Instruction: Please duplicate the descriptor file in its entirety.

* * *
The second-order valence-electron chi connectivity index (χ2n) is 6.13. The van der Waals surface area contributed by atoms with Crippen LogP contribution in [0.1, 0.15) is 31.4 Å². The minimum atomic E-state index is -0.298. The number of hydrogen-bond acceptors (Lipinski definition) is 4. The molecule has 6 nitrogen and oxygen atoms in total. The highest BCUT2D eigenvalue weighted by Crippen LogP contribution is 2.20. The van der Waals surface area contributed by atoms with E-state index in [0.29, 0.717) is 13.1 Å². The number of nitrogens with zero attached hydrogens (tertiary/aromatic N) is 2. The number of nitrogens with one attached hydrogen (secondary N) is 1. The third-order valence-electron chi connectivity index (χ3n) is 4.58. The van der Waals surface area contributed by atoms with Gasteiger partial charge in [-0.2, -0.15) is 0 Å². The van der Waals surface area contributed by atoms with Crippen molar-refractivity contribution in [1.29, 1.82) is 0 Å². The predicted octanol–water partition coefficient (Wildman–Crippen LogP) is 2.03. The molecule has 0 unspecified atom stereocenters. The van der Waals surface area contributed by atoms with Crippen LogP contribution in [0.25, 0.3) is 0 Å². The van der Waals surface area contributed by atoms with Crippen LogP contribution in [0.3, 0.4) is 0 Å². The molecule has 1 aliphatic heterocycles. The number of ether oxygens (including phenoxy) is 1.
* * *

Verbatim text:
The second-order valence-electron chi connectivity index (χ2n) is 6.13. The van der Waals surface area contributed by atoms with Crippen LogP contribution in [0.1, 0.15) is 31.4 Å². The minimum atomic E-state index is -0.298. The number of hydrogen-bond acceptors (Lipinski definition) is 4. The molecule has 6 nitrogen and oxygen atoms in total. The highest BCUT2D eigenvalue weighted by Crippen LogP contribution is 2.20. The van der Waals surface area contributed by atoms with E-state index in [0.29, 0.717) is 13.1 Å². The number of nitrogens with zero attached hydrogens (tertiary/aromatic N) is 2. The number of nitrogens with one attached hydrogen (secondary N) is 1. The third-order valence-electron chi connectivity index (χ3n) is 4.58. The van der Waals surface area contributed by atoms with Gasteiger partial charge in [-0.2, -0.15) is 0 Å². The van der Waals surface area contributed by atoms with Crippen molar-refractivity contribution in [1.29, 1.82) is 0 Å². The predicted octanol–water partition coefficient (Wildman–Crippen LogP) is 2.03. The molecule has 0 unspecified atom stereocenters. The van der Waals surface area contributed by atoms with Crippen LogP contribution in [0.25, 0.3) is 0 Å². The van der Waals surface area contributed by atoms with Crippen LogP contribution in [0.3, 0.4) is 0 Å². The molecule has 1 aliphatic heterocycles. The number of ether oxygens (including phenoxy) is 1.